These soft and chewy brown butter pumpkin oatmeal cookies are the perfect choice if you’re looking for a fun, flavorful, and satisfying fall cookie recipe. To simplify the entire process, brown the butter for both the cookies and the icing at the same time.
- 1 and 1/4 cup (285g) pumpkin puree*
- 1 cup (226g) unsalted butter, cut in slices
- 2 cups (170g) old-fashioned whole rolled oats
- 1 and 2/3 (209g) cup all-purpose flour (spooned & leveled)
- 1 teaspoon baking soda
- 1/2 teaspoon salt
- 1 and 1/2 teaspoons ground cinnamon
- 2 teaspoons store-bought or homemade pumpkin pie spice*
- 1 cup (200g) granulated sugar
- 2/3 cup (135g) packed light or dark brown sugar
- 1 egg yolk, at room temperature
- 2 teaspoons pure vanilla extract
Brown Butter Icing
- 1/4 cup (56g) unsalted butter
- 1 and 1/2 cup (180g) confectioners’ sugar
- 3 Tablespoons (45ml) milk
- 1/4 teaspoon pure vanilla extract
- optional for garnish: sprinkle of pumpkin pie spice
- Blot the pumpkin: Line a medium bowl with 2 paper towels. Place the pumpkin puree in the bowl. Using another paper towel, press down to blot excess moisture out of the pumpkin. After blotting, you will have about 1 cup (225g) of pumpkin. Set aside.
- Brown the butter: NOTE: If topping the cookies with the brown butter icing, you can brown the butter for both the cookies AND the icing together. Once it is all browned, divide and set aside 1/4 cup for the glaze. You can use it in step 8. The rest (about 1 cup) is for the cookies, used in step 5. In a light-colored skillet, melt the butter over medium heat, stirring or whisking constantly. Once melted, the butter will begin to foam. Keep stirring. After 5–8 minutes, the butter will begin browning. You’ll notice lightly browned specks begin to form at the bottom of the pan and it will have a nutty aroma. Once browned, immediately remove from heat and pour into a heatproof glass bowl or liquid measuring cup, including all of the browned solids at the bottom of the pan. If you browned enough butter for the icing as well, divide and set aside 1/4 cup (2 ounces/60ml) brown butter for step 8. Allow brown butter to slightly cool while you continue.
- In a medium bowl, whisk the oats, flour, baking soda, salt, cinnamon, and pumpkin pie spice together.
- Preheat oven to 350°F (177°C). Line two large baking sheets with parchment paper or silicone baking mats. Set aside.
- Pour the slightly cooled brown butter into a large bowl. Whisk in the granulated sugar and brown sugar until combined. Whisk in the egg yolk and vanilla extract until combined, then whisk in the blotted pumpkin. Slowly mix the dry ingredients into the wet ingredients until combined. The cookie dough will be soft and sticky.
- Using a medium cookie scoop, scoop cookie dough into balls (about 2 heaping Tablespoons (45g) of dough each) and place 3 inches apart on the cookie sheet. Slightly flatten the balls out—see picture above—as the cookies won’t spread much unless you help out first!
- Bake for 14–15 minutes or until lightly browned and set on the edges. Remove from the oven and allow to cool for 10 minutes on the cookie sheet before icing.
- Make the icing: Give the 1/4 cup of brown butter you reserved for the icing a quick stir. If it’s no longer thin and liquid, warm it on the stove or in the microwave until liquid again. Whisk in the remaining icing ingredients until smooth. Dip the top of each cookie into the icing. Sprinkle each lightly with pumpkin pie spice, if desired.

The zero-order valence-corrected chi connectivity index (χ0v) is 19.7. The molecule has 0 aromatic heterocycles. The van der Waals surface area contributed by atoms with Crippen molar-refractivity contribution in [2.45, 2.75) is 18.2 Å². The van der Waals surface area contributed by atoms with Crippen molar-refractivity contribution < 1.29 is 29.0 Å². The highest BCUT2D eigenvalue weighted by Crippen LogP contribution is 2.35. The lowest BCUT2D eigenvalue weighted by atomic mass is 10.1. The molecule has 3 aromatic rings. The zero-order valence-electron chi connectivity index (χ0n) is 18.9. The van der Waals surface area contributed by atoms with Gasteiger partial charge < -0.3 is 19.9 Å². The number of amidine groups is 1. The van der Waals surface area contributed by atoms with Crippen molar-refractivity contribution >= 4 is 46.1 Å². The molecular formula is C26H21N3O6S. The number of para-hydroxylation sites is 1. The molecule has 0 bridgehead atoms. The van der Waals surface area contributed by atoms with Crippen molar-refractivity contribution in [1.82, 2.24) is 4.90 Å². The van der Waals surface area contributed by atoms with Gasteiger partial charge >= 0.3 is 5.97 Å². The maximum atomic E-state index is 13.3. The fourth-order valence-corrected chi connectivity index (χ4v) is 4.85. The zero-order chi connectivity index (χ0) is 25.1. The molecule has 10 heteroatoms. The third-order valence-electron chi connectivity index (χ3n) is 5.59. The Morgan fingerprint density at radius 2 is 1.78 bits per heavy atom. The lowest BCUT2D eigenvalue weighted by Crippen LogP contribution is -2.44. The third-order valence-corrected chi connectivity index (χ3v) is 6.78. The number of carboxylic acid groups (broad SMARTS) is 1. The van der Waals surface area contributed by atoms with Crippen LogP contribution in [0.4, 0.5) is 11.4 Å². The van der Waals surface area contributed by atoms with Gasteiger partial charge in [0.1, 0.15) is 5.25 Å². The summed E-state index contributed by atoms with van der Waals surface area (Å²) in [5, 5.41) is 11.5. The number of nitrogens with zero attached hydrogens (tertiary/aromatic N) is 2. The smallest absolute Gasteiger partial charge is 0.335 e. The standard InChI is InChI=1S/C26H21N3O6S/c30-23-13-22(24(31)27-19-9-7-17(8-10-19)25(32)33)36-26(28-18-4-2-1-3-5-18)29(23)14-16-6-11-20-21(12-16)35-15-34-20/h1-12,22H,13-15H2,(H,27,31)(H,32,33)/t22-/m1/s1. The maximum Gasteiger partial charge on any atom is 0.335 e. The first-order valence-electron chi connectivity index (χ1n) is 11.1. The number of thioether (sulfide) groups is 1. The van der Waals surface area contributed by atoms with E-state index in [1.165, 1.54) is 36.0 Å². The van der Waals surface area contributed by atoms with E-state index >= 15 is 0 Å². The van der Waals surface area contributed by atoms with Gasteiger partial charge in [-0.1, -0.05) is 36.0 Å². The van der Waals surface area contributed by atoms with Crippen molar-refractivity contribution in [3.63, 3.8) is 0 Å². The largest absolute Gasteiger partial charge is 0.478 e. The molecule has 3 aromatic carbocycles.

- Make Ahead & Freezing Instructions: Iced cookies stay fresh covered in the refrigerator for up to 1 week. You can make the cookie dough and chill it in the refrigerator for up to 3 days. Allow to come to room temperature then continue with step 6. Baked and frosted or unfrosted cookies freeze well for up to 3 months. Unbaked cookie dough balls freeze well for up to 3 months. Bake frozen cookie dough balls for an extra minute, no need to thaw. Here are my tips and tricks on how to freeze cookie dough.
- Special Tools: Cookie Scoop, Mixing Bowls, KitchenAid Stand Mixer, Flex Edge Beater, Glass KitchenAid Mixing Bowl, and Silpat Baking Mat
- Pumpkin Pie Spice: You can find pumpkin pie spice in the baking aisle of most grocery stores or make your own homemade pumpkin pie spice. If you don’t have either and want to use individual spices, use 1/2 teaspoon ground ginger, 1/2 teaspoon ground allspice, 1/2 teaspoon ground nutmeg, 1/4 teaspoon ground cloves, and an extra 1/4 teaspoon ground cinnamon. Do not leave out the 1 and 1/2 teaspoons of ground cinnamon that is also called for in this recipe.
- Pumpkin: Squeeze as much of the moisture out of the pumpkin puree as you can before adding it to the cookie dough. I simply squeeze the puree with paper towels. See photo in the post for a visual. This will help produce a less cakey cookie. Less moisture is a good thing in these cookies!
- Chocolate Chips: Instead of icing (or in addition to!), you can add 1 heaping cup of chocolate chips to the cookie dough. Or 1 cup of chopped nuts, dried cranberries, raisins, white chocolate chips, butterscotch morsels, etc.
- Adapted from my favorite pumpkin oatmeal cookies. Aside from the brown butter and the icing, today’s cookies are chewier with a little more pumpkin flavor.
Keywords: brown butter pumpkin oatmeal cookies